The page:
Pakistan, officially the Islamic Republic of Pakistan, is a country in South Asia. It is the world’s fifth-most populous country with a population exceeding 212.7 million people. In area, it is the 33rd-largest country, spanning 881,913 square kilometres (340,509 square miles). Pakistan has a 1,046-kilometre (650-mile) coastline along the Arabian Sea and Gulf of Oman in the south and is bordered by India to the east, Afghanistan to the west, Iran to the southwest, and China in the northeast. It is separated narrowly from Tajikistan by Afghanistan's Wakhan Corridor in the northwest, and also shares a maritime border with Oman.
- [Pakistan is] the most allied ally in Asia.
- Ayub Khan, as quoted by "Pakistan: the Most Allied Ally in Asia" by Robert Nolan, in Foreign Policy Association Newsletter (2005)
- In the present times of grave crisis we need dissident intellectuals who can challenge the establishment... Pakistan did not develop any tradition of dissident intellectual activity.
- Mubarak Ali, In an interview published in The Times of India, New Delhi, 29 October 1997. Quoted from Lal, K. S. (1999). Theory and practice of Muslim state in India. New Delhi: Aditya Prakashan. Chapter 6
- Pakistan has repeatedly denied that it was the architect of the Taliban enterprise.
But there is little doubt that many Afghans who initially joined the movement were educated in madrassas (religious schools) in Pakistan.
Pakistan was also one of only three countries, along with Saudi Arabia and the United Arab Emirates (UAE), which recognised the Taliban when they were in power in Afghanistan from the mid-1990s until 2001.
It was also the last country to break diplomatic ties with the Taliban.
- I fully understand the men behind Al Qaeda. They have tried to assassinate me twice before. The Pakistan Peoples Party and I represent everything they fear the most — moderation, democracy, equality for women, information, and technology. We represent the future of a modern Pakistan, a future that has no place in it for ignorance, intolerance, and terrorism.
The forces of moderation and democracy must, and will, prevail against extremism and dictatorship. I will not be intimidated. I will step out on the tarmac in Karachi not to complete a journey, but to begin one. Despite threats of death, I will not acquiesce to tyranny, but rather lead the fight against it.
- Benazhir Bhutto, "Journeying to democracy" in The Boston Globe (18 October 2007)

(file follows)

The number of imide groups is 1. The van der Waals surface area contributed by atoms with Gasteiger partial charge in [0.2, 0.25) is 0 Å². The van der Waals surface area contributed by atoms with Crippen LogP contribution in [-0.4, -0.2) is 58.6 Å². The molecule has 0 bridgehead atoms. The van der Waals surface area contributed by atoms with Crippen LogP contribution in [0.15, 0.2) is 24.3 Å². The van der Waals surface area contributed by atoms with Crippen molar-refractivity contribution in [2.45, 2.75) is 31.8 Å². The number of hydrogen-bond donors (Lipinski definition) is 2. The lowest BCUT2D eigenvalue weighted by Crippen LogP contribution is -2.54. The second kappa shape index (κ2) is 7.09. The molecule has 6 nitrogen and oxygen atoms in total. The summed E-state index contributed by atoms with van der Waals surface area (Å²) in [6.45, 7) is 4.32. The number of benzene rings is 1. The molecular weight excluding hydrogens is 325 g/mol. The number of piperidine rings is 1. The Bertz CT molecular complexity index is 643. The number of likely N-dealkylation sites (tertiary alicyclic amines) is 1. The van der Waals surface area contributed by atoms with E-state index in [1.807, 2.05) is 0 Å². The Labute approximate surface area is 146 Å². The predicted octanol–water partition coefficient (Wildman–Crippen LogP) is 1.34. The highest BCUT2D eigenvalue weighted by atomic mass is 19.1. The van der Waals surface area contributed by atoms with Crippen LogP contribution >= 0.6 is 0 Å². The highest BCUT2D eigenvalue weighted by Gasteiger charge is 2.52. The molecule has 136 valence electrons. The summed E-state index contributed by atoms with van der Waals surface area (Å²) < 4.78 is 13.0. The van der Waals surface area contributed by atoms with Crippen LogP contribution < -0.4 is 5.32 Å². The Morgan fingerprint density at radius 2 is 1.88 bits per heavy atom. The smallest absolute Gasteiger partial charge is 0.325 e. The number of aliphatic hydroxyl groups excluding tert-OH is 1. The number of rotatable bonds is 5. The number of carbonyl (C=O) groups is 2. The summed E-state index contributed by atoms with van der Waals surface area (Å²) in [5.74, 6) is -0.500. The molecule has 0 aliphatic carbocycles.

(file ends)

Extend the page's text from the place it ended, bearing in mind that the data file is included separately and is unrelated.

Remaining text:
- Pakistan was once called the most allied ally of the United States. We are now the most non-allied.
- Zulfikar Ali Bhutto, as quoted in The New York Times (6 July 1973)
- This is not a letter on Pakistan. If it were, I could have written a small book entitled "Glimpses of Pakistan's history". Time does not permit it. The nation is gripped in her worst crisis, standing in the middle of the road between survival and disintegration. Since the birth of Pakistan, crisis has followed crisis in rapid escalation. Millions of lives were sacrificed to create this country. Pakistan is said to be the dream of Mohammad Iqbal and the creation of Muhammad Ali Jinnah, the Quaid-e-Azam. Was anything wrong with the dream or with the one who made the dream come true? Opinions have differed and continue to differ. The next few years will most probably decide the issue, perhaps once and for all, and not without bloodshed. This process is not inevitable but the present policies of the ruling junta are driving this country towards a sad inevitability
- Zulfikar Ali Bhutto, letter to his daughter (1978), p. 37
- [Pakistan] will be a steadfast partner…. A force for freedom and moderation in the Arab world.
- George W. Bush, televised speech in India, March 3, 2006; According to one news report, "White House spokesman Scott McClellan later had to explain aboard Air Force One en route to Pakistan that Bush meant to say 'Muslim world' — uncomfortably noting that Pakistan is not an Arab nation." "Bush's Pakistan visit not 'risk-free'", Chicago Tribune, March 3, 2006
- There are deep problems in Pakistan - the economy is turning around, but not very fast; violence, sectarian violence, continues.
- The Pakistanis... Nothing could embarrass that country... The country is effectively living on welfare, but they can afford nuclear weapons... They simply can't be trusted.
- On my block, it's war. We live like we're in Pakistan.
- The first thought a Western woman has when she arrives in a rigorously Muslim country like Pakistan is that she appears to be the only woman to have survived a tsunami that has washed away all the others.
- Oriana Fallaci. Quoted in De, S. C., & Harss, M. (2017). Oriana Fallaci: The journalist, the agitator, the legend.
- Most of our [British] Muslim population is Pakistani. If that population was Indonesian or Tunisian the situation would not be the same. Pakistan has to export a lot of uneducated people, many of whom have become infected with the most barbaric reactionary ideas.